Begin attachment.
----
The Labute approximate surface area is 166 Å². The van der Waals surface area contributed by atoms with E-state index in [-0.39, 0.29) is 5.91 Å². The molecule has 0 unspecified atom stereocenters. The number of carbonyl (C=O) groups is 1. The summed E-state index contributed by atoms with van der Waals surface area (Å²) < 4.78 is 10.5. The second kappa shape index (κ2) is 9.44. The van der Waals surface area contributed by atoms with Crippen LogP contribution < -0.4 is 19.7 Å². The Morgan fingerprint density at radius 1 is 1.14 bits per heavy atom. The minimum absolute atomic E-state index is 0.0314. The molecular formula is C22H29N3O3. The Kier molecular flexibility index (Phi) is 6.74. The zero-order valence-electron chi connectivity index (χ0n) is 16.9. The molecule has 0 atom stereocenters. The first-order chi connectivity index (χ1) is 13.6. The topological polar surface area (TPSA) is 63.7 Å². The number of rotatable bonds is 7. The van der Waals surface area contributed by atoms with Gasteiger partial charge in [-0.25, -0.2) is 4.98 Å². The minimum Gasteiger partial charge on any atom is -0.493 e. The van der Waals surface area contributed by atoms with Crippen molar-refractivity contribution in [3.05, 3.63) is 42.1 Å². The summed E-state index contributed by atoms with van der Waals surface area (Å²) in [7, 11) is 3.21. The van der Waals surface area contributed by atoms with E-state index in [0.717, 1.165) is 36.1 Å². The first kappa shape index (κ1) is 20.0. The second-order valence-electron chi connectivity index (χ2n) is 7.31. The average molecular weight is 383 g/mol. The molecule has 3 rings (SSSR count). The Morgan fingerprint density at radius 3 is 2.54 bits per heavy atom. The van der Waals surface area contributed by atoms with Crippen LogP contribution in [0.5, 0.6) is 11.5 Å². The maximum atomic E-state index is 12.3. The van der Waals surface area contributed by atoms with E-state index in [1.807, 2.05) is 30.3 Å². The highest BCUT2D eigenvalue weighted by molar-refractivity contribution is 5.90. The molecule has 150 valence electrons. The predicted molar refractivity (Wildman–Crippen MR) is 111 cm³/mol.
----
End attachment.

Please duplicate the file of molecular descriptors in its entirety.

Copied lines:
The Labute approximate surface area is 166 Å². The van der Waals surface area contributed by atoms with E-state index in [-0.39, 0.29) is 5.91 Å². The molecule has 0 unspecified atom stereocenters. The number of carbonyl (C=O) groups is 1. The summed E-state index contributed by atoms with van der Waals surface area (Å²) < 4.78 is 10.5. The second kappa shape index (κ2) is 9.44. The van der Waals surface area contributed by atoms with Crippen LogP contribution < -0.4 is 19.7 Å². The Morgan fingerprint density at radius 1 is 1.14 bits per heavy atom. The minimum absolute atomic E-state index is 0.0314. The molecular formula is C22H29N3O3. The Kier molecular flexibility index (Phi) is 6.74. The zero-order valence-electron chi connectivity index (χ0n) is 16.9. The molecule has 0 atom stereocenters. The first-order chi connectivity index (χ1) is 13.6. The topological polar surface area (TPSA) is 63.7 Å². The number of rotatable bonds is 7. The van der Waals surface area contributed by atoms with Gasteiger partial charge in [-0.25, -0.2) is 4.98 Å². The minimum Gasteiger partial charge on any atom is -0.493 e. The van der Waals surface area contributed by atoms with Crippen molar-refractivity contribution in [3.05, 3.63) is 42.1 Å². The summed E-state index contributed by atoms with van der Waals surface area (Å²) in [7, 11) is 3.21. The van der Waals surface area contributed by atoms with E-state index in [0.717, 1.165) is 36.1 Å². The first kappa shape index (κ1) is 20.0. The second-order valence-electron chi connectivity index (χ2n) is 7.31. The average molecular weight is 383 g/mol. The molecule has 3 rings (SSSR count). The Morgan fingerprint density at radius 3 is 2.54 bits per heavy atom. The van der Waals surface area contributed by atoms with Crippen LogP contribution in [0.5, 0.6) is 11.5 Å². The maximum atomic E-state index is 12.3. The van der Waals surface area contributed by atoms with E-state index in [1.807, 2.05) is 30.3 Å². The highest BCUT2D eigenvalue weighted by molar-refractivity contribution is 5.90. The molecule has 150 valence electrons. The predicted molar refractivity (Wildman–Crippen MR) is 111 cm³/mol.